3. Social network: Follower or retweet networks. This type of data is severly limited by data restrictions. As mentioned earlier, follower data is only available through the public API (not Gnip) and is subject to very strict limitations. Researchers interested in Twitter social networks should try to minimize their research question to focus on small rather than very large networks.

What location data is available in Twitter?

Three types (think 3P’s):

  1. Points

  2. Polygons (sometimes called Places)

  3. Profile information

Points and polygons are geo-located, i.e. GPS coordinates are provided. Points are exact GPS latitude and longitude coordinates. Polygons are broad bounding box (polygons) with four pairs of latitude and longitude coordinates. The main problem with geo-location is that geo-location is only provided by users who “opt-in” to provide their location. This leads to a significant sample selection problem.

Profile information is descriptive text (e.g., profile location, profile country code). This data is not geo-located and require text extraction. Even worse, profile location is “open-ended” in which users can customize their location to whatever the user wants. This leads to an extremely “fat tail” problem in which there are many different possible combinations. While some users provide generic names (e.g., Charlote, NC), the majority do not. Adding to the problem, some users opt not to provide any profile location.

A bounding box doesn’t guarantee all Tweets in an area – just those that are geo-located?

Correct. If I Tweet standing in uptown Charlotte but I have geo-location turned off (no point or polygon), then any bounding box filtering rule for that time period will not include my Tweet.

How large can bounding boxes be?

It depends. To my knowledge, there is no size limit on bounding boxes for filter rules through Twitter’s public API.

However, Gnip Historical PowerTrack limits bounding boxes (or point radius) to no larger than 25 miles in width or height for bounding boxes (radius for point radius operator).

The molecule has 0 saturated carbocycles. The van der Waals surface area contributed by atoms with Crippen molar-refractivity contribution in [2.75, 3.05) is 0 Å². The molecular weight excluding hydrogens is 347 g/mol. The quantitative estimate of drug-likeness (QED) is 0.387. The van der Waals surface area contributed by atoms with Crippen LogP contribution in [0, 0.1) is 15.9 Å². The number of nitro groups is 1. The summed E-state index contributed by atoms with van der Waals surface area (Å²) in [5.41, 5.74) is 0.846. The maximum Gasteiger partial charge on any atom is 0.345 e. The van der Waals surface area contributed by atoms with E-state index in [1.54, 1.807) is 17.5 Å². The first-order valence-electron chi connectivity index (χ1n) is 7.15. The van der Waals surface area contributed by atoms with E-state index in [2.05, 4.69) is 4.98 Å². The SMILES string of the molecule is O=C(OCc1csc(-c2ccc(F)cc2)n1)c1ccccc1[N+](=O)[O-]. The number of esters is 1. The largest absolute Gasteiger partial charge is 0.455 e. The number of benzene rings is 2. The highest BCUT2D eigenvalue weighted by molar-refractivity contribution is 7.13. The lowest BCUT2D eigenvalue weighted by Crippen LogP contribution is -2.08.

How can I query on profile location (non-geolocated location data)?

Check out this page.

One key note: DSI’s current license does not provide us with access to the Profile Geo Enrichment data provided by Gnip.

Best Practices and Tips

What are other resources?

Resources on data consuming and processing:

  1. Consuming, parsing and processing Tweets with Python

  2. Geo-JSON and Visualizing Twitter Geo Data

  3. Java, Maven and MongoDB Twitter Collector for Public APIs

  4. Open-source Twitter Data Analytics book using Java

  5. Alex Perrier’s Tutorial on Twitter Follower Topic Modeling – great LDA and Python Twitter sections!

Helpful text/books:

  1. Social Media Mining open-source textbook

  2. Morstatter et al (2016): Can One Tamper with the Sample API? Toward Neutralizing Bias from Spam and Bot Content

  3. Morstatter et al (2014): When is it Biased? Assessing the Representativeness of Twitter’s Streaming API

Tweet dates are in standardized GMT: How can I convert to Eastern Time?

If you’re using R, check out this GitHub Gist.

I’m new to text mining: How can I learn how to analyze Tweets?

This summer, I held a day-long workshop via Project Mosaic on text mining for Twitter. The materials were based on materials by Pablo Barberá. I modified them including adding customized “challenges” using sampled Gnip data for geo-located Charlotte Tweets. I’d recommend them for researchers interested in learning on text basics.

Here’s the GitHub repo.

The “Hands-on” Challenges using Charlotte Gnip Geolocated Tweets:

  1. Intro to Text: Identifying Carolina Panther Tweets

  2. Supervised Learning: Difference in Panther Point & Polygon Geo-located Tweets

  3. Unsupervised Learning: Using User-level Topic Modeling to identify Tweet Topics and “Experts”

Can Tweets be deleted? What’s the impact?

Yes! At any time, users can delete Tweets. As soon as a Tweet is deleted, it will no longer be available through the public API or firehose API (Gnip Historical PowerTrack). What this means is that you may never be able to fully replicate Tweet datasets.

When analyzing users (profile-level attributes), is it better to use the Actor ID or Display (Screen) Name Field?

It is best to identify users by their Actor ID (Twitter User ID) rather than their display name (aka handle, username).

Why? Display names can change while Actor ID cannot be changed (see this page).

For a nifty website that allows you to find any Twitter users’ Twitter ID given its Twitter display name (handle), check out this site.

My data includes the klout score – what is the klout score?

The klout score is an enrichment to the Tweets (via Gnip) that is a user-level score of ones influence. Think of it as an attempt to create something like a credit score for a user’s presence on social media.

See this page for an introduction to the klout score.